The announcement that Nicolas Cage would be headlining a reboot of the Left Behind franchise (based on Tim LaHaye and Jerry B. Jenkins’ series of bestselling novels) prompted an explosion of excitement and schadenfreude among bad-movie lovers. Like making pornography, starring in a Christian apocalypse movie means crossing a line that can never be uncrossed. It’s one thing for Cage to make a dodgy, low-budget B-movie out of financial desperation; he does that three or four times a year. It’s another thing entirely for that dodgy, low-budget B-movie to be a proselytizing tool that uses the cult star of Vampire’s Kiss and Bad Lieutenant: Port Of Call New Orleans to bring people to Jesus.
Nicolas Cage will always be an Academy Award-winner, but now he will also be an actor whose career nose-dived to such an extent that he wound up, decades into his career, re-launching a series that once considered itself lucky to have an actor and cultural titan on the level of Kirk Cameron in the lead. Cage lends his haunted, hangdog expression, his receding hairline, his perpetually fading prestige, and his questionable box-office power to a reboot of the franchise that launched in 2000 and petered out with 2006’s Left Behind: World At War, which starred Louis Gossett Jr., another Oscar winner who has seen better days.
Cage plays the role of Captain Rayford Steele, a veteran pilot whose marriage has gone cold since his wife Irene (Lea Thompson) found Jesus. Rayford’s daughter Chloe (Cassi Thomson) is so enraged by her mother’s faith that she confronts strangers at airports with furiously delivered jeremiads against religion, during which she meets-heretical with superstar investigative journalist Cameron “Buck” Williams (Chad Michael Murray, in the role Kirk Cameron played in the 2000 adaptation), who shares her faithlessness, at least until people begin mysteriously disappearing during a flight to London.
But why? The problem with an evangelical Christian whodunnit is that “Why?” can always be answered conclusively with, “It was God’s will.” Still, it takes a while for that answer to sink in among the luckless sinners onboard the flight where the vast majority of the film takes place. Some television shows have bottle episodes that intentionally limit the scope to one physical space, in an attempt to really explore characters and conflicts, and also save some money. Left Behind transfers this tactic to the big screen.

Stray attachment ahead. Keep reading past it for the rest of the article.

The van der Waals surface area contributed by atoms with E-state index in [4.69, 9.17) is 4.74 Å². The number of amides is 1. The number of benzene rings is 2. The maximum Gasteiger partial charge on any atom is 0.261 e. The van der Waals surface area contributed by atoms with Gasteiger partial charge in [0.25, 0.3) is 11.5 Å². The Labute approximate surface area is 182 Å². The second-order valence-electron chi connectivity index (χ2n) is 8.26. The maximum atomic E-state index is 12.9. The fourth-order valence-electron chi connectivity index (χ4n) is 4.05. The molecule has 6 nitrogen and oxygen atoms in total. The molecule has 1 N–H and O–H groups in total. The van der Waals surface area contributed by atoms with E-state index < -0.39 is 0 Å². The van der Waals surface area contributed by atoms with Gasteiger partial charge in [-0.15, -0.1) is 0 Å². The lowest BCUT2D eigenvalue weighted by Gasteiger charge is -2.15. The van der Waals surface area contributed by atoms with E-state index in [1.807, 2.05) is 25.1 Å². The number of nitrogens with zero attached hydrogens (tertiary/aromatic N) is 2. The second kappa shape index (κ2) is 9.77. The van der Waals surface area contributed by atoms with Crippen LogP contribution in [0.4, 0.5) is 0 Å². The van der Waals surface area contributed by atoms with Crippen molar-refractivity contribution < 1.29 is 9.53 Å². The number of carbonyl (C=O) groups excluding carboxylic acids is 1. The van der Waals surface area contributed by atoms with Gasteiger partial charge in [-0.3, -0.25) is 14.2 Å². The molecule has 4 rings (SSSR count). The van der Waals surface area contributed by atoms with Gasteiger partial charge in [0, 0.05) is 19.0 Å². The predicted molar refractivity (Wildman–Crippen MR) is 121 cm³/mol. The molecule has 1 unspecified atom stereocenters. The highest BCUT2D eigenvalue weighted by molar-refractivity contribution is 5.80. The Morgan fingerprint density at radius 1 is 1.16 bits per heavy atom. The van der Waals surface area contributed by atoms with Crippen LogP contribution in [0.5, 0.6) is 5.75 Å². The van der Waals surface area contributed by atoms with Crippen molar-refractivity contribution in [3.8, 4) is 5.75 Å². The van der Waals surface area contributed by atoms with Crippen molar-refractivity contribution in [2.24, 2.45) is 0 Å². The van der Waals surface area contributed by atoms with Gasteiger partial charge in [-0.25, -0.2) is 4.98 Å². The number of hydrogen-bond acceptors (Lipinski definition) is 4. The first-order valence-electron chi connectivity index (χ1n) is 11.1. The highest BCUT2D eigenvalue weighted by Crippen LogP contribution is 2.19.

Where the 2000 Left Behind had a global reach and dealt extensively with the rise of the Antichrist, he’s nowhere to be found in this iteration of the deathless series. Perhaps he was too cheap to buy a plane ticket. This lends the movie an unintentionally theatrical air that’s only heightened by performances pitched anywhere from sleepy to frothing-at-the-mouth. Cage is surprisingly restrained in the early going, but his performance gains in craziness as his sweaty desperation grows increasingly pronounced. The camp promise of Cage in a Christian movie is gloriously realized in a hilarious sequence where he investigates the disappearances on his plane and discovers telltale signs that the vanished were saved, like a wristwatch with “John 3:16” on it, and a datebook with the telltale words “Bible study” scribbled on it.
Left Behind grows more preposterous as it goes along, until Chloe, who has been on the ground dodging unconvincing special effects and falling planes while the rest of the cast has been up in the air, is called upon to single-handedly engineer a safe landing from the ground, using little more than her phone, God’s grace, and some good old-fashioned gumption. The climax of Left Behind requires a much greater suspension of disbelief than believing in the Rapture in the first place.
The film ends by asserting that we have only witnessed the beginning of the End Times. Left Behind consequently feels almost intentionally incomplete and unsatisfying. It’s the first act of a story, not a complete tale, a beginning in desperate need of a middle and an ending. As a standalone film, Left Behind makes little sense. It doesn’t even make much sense as the opening of a trilogy, but as part of an elaborate, extensive mythology, it’s less jarringly inadequate. Sure enough, Thomson and Murray have already signed on for sequels, but the film’s appeal is largely dependent on Cage; Left Behind is a batshit-crazy Cage cult classic of a radically new stripe. Without him, Left Behind would certainly not be been the funniest movie set onboard an airplane since Airplane!, though it’s funny in a slightly different way.